Food-insecure teens who don’t get enough to eat sometimes resort to extreme measures to cope with hunger—from saving school lunches for the weekend or going hungry so younger siblings can eat to stealing or trading sex for money to buy food. The most risky behaviors are by no means typical of all teens, even in the most distressed communities, but they illustrate the lengths to which some of the most desperate and food-insecure teens are willing to go to survive.
An estimated 6.8 million people ages 10 to 17 are food insecure, meaning they don’t have reliable access to enough affordable, nutritious food. Another 2.9 million are very food insecure, and roughly 4 million live in marginally food secure households, where the threat of running out of food is real.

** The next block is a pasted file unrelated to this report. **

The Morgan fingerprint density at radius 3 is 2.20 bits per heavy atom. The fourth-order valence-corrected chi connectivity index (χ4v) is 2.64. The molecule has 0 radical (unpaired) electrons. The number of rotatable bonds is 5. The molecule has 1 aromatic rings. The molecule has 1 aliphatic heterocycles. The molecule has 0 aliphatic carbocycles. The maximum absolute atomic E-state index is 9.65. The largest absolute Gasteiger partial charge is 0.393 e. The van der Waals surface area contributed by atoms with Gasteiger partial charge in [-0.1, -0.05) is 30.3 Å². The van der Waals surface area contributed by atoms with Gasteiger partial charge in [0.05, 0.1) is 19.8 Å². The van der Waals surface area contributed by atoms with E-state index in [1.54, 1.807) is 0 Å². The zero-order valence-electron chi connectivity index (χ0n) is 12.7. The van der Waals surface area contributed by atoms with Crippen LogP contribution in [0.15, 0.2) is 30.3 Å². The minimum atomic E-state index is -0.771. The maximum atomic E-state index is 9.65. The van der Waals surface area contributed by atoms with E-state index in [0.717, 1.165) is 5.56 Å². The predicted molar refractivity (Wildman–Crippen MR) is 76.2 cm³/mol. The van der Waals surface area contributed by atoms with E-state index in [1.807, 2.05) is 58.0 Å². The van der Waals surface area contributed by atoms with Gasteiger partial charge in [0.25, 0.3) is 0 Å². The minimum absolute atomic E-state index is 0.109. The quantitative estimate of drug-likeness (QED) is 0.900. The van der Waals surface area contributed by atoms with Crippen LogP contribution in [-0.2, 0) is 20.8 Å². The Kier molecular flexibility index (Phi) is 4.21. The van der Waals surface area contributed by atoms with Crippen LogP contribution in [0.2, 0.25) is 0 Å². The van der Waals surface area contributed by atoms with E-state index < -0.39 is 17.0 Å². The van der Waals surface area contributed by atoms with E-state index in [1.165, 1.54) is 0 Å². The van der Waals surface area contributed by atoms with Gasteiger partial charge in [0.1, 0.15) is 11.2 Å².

Food insecurity takes a tremendous toll on teenagers. Poor nutrition—and the stress of hunger and poverty—can jeopardize their physical and mental health and development and their academic success. But despite the gravity and prevalence of teen food insecurity, we know very little about how these young people experience and cope with hunger.